NASA Astronaut Bruce McCandless II using a Manned Maneuvering Unit outside Space Shuttle Challenger on shuttle mission STS-41-B in 1984.

An astronaut or cosmonaut is a person trained by a human spaceflight program to command, pilot, or serve as a crew member of a spacecraft. Although generally reserved for professional space travelers, the terms are sometimes applied to anyone who travels into space, including scientists, politicians, journalists, and tourists.[1][2]

Until 2002, astronauts were sponsored and trained exclusively by governments, either by the military or by civilian space agencies. With the suborbital flight of the privately funded SpaceShipOne in 2004, a new category of astronaut was created: the commercial astronaut.


The criteria for what constitutes human spaceflight vary. The Fédération Aéronautique Internationale (FAI) Sporting Code for astronautics recognizes only flights that exceed an altitude of 100 kilometers (62 mi).[3] In the United States, professional, military, and commercial astronauts who travel above an altitude of 50 miles (80 km)[4] are awarded astronaut wings.

As of 17 November 2016, a total of 552 people from 36 countries have reached 100 km (62 mi) or more in altitude, of which 549 reached low Earth orbit or beyond.[5] Of these, 24 people have traveled beyond low Earth orbit, either to lunar orbit, the lunar surface, or, in one case, a loop around the Moon.[6] Three of the 24–Jim Lovell, John Young and Eugene Cernan–did so twice.[7] The three current[when?] astronauts who have flown without reaching low Earth orbit are spaceplane pilots Joe Walker, Mike Melvill, and Brian Binnie, who participated in suborbital missions.

As of 17 November 2016, under the U.S. definition, 558 people qualify as having reached space, above 50 miles (80 km) altitude. Of eight X-15 pilots who exceeded 50 miles (80 km) in altitude, only one exceeded 100 kilometers (about 62 miles).[5] Space travelers have spent over 41,790 man-days (114.5 man-years) in space, including over 100 astronaut-days of spacewalks.[8][9] As of 2016, the man with the longest cumulative time in space is Gennady Padalka, who has spent 879 days in space.[10] Peggy A. Whitson holds the record for the most time in space by a woman, 377 days.[11]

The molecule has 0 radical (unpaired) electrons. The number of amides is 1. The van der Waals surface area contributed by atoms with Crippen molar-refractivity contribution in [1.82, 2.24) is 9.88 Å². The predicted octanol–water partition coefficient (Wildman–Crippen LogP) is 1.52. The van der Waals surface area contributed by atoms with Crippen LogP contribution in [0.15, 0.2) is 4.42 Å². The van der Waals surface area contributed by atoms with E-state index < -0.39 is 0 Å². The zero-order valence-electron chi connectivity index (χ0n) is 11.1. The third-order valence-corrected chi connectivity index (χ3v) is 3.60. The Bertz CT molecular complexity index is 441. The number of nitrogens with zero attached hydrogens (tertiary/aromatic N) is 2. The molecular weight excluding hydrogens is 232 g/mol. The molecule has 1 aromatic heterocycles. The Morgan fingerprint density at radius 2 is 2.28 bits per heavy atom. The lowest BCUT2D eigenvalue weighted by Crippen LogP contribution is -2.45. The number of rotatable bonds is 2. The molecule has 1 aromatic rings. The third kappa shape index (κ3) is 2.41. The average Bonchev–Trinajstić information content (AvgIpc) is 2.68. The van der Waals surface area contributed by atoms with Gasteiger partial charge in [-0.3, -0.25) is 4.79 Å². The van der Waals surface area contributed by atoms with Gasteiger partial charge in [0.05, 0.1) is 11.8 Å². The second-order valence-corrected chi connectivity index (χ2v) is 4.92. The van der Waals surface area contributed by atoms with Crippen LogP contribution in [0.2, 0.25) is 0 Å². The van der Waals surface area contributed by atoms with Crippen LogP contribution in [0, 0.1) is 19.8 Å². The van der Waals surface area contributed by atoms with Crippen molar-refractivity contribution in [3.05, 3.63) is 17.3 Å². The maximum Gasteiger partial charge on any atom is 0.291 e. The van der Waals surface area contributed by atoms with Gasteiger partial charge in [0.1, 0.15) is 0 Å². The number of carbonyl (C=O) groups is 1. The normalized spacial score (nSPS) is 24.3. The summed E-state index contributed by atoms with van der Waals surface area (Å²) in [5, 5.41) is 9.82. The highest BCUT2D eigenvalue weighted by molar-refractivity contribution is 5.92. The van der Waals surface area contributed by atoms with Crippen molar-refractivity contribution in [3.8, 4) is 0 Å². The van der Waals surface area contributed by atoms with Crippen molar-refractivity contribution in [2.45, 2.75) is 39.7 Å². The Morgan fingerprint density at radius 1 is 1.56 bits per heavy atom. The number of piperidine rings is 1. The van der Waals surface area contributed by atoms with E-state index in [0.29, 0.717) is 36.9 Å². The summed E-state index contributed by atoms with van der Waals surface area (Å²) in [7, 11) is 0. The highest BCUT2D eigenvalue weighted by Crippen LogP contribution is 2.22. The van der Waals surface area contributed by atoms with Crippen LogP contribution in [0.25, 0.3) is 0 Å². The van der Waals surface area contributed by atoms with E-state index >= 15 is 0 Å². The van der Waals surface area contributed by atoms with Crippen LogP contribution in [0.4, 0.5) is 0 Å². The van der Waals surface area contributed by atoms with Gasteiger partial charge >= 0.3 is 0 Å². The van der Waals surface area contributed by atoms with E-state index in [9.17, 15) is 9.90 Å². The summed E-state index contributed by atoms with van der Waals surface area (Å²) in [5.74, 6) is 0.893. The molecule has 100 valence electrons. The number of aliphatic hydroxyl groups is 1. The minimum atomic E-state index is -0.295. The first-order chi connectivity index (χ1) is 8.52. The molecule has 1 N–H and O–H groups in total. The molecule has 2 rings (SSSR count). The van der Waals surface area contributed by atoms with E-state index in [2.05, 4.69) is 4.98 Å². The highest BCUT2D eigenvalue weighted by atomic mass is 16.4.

Other Languages
Afrikaans: Ruimtevaarder
العربية: رائد فضاء
asturianu: Astronauta
azərbaycanca: Kosmonavt
تۆرکجه: آستروناوت
বাংলা: নভোচারী
Bân-lâm-gú: Thài-khong-jîn
башҡортса: Космонавт
беларуская: Касманаўт
български: Космонавт
bosanski: Astronaut
brezhoneg: Astraer
català: Astronauta
Чӑвашла: Космонавт
čeština: Kosmonaut
Cymraeg: Gofodwr
dansk: Astronaut
Deutsch: Raumfahrer
eesti: Kosmonaut
Ελληνικά: Αστροναύτης
español: Astronauta
Esperanto: Kosmonaŭto
euskara: Astronauta
فارسی: فضانورد
français: Astronaute
Gaeilge: Spásaire
Gàidhlig: Speuradair
galego: Astronauta
한국어: 우주비행사
Հայերեն: Տիեզերագնաց
हिन्दी: खगोलयात्री
hrvatski: Astronaut
Bahasa Indonesia: Antariksawan
interlingua: Astronauta
íslenska: Geimfari
italiano: Astronauta
עברית: טייס חלל
Basa Jawa: Antariksawan
ქართული: კოსმონავტი
қазақша: Ғарышкер
Kiswahili: Mwanaanga
kurdî: Esmanger
Кыргызча: Космонавт
لۊری شومالی: ورگه گرد
Latina: Astronauta
latviešu: Kosmonauts
Lëtzebuergesch: Raumfuerer
lietuvių: Astronautas
magyar: Űrhajós
მარგალური: ასტრონავტი
Bahasa Melayu: Angkasawan
Nederlands: Ruimtevaarder
日本語: 宇宙飛行士
norsk: Romfarer
norsk nynorsk: Romfarar
occitan: Astronauta
oʻzbekcha/ўзбекча: Fazogir
پنجابی: تارہ پاندھی
Plattdüütsch: Astronaut
polski: Kosmonauta
português: Astronauta
română: Astronaut
русский: Космонавт
саха тыла: Космонаавт
Scots: Astronaut
Seeltersk: Ruumtefierder
sicilianu: Astrunàuta
Simple English: Astronaut
slovenčina: Kozmonaut
slovenščina: Astronavt
کوردی: ئاسمانگەڕ
српски / srpski: Космонаут
srpskohrvatski / српскохрватски: Astronaut
svenska: Rymdfarare
Tagalog: Astronaut
தமிழ்: விண்ணோடி
татарча/tatarça: Галәмче
తెలుగు: వ్యోమగామి
Türkçe: Astronot
українська: Космонавт
اردو: خلانورد
Tiếng Việt: Nhà du hành vũ trụ
粵語: 太空人
中文: 宇航员